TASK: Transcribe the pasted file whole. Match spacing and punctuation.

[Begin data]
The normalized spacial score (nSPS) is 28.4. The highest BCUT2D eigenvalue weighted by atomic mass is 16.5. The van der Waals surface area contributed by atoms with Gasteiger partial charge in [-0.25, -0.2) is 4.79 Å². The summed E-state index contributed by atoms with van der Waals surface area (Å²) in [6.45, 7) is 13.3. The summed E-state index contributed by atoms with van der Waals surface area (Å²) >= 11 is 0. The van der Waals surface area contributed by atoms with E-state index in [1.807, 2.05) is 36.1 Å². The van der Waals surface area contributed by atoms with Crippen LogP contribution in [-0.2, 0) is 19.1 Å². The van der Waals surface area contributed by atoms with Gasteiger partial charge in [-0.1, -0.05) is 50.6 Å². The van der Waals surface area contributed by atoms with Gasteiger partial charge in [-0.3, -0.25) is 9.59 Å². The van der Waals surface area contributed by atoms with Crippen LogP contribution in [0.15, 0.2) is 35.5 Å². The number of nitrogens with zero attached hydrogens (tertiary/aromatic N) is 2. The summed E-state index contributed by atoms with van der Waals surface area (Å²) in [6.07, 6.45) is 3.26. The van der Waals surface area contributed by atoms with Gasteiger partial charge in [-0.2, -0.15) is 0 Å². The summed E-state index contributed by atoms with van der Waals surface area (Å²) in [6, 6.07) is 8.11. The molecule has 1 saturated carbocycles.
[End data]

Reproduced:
The normalized spacial score (nSPS) is 28.4. The highest BCUT2D eigenvalue weighted by atomic mass is 16.5. The van der Waals surface area contributed by atoms with Gasteiger partial charge in [-0.25, -0.2) is 4.79 Å². The summed E-state index contributed by atoms with van der Waals surface area (Å²) in [6.45, 7) is 13.3. The summed E-state index contributed by atoms with van der Waals surface area (Å²) >= 11 is 0. The van der Waals surface area contributed by atoms with E-state index in [1.807, 2.05) is 36.1 Å². The van der Waals surface area contributed by atoms with Crippen LogP contribution in [-0.2, 0) is 19.1 Å². The van der Waals surface area contributed by atoms with Gasteiger partial charge in [-0.1, -0.05) is 50.6 Å². The van der Waals surface area contributed by atoms with Gasteiger partial charge in [-0.3, -0.25) is 9.59 Å². The van der Waals surface area contributed by atoms with Crippen LogP contribution in [0.15, 0.2) is 35.5 Å². The number of nitrogens with zero attached hydrogens (tertiary/aromatic N) is 2. The summed E-state index contributed by atoms with van der Waals surface area (Å²) in [6.07, 6.45) is 3.26. The van der Waals surface area contributed by atoms with Gasteiger partial charge in [-0.2, -0.15) is 0 Å². The summed E-state index contributed by atoms with van der Waals surface area (Å²) in [6, 6.07) is 8.11. The molecule has 1 saturated carbocycles.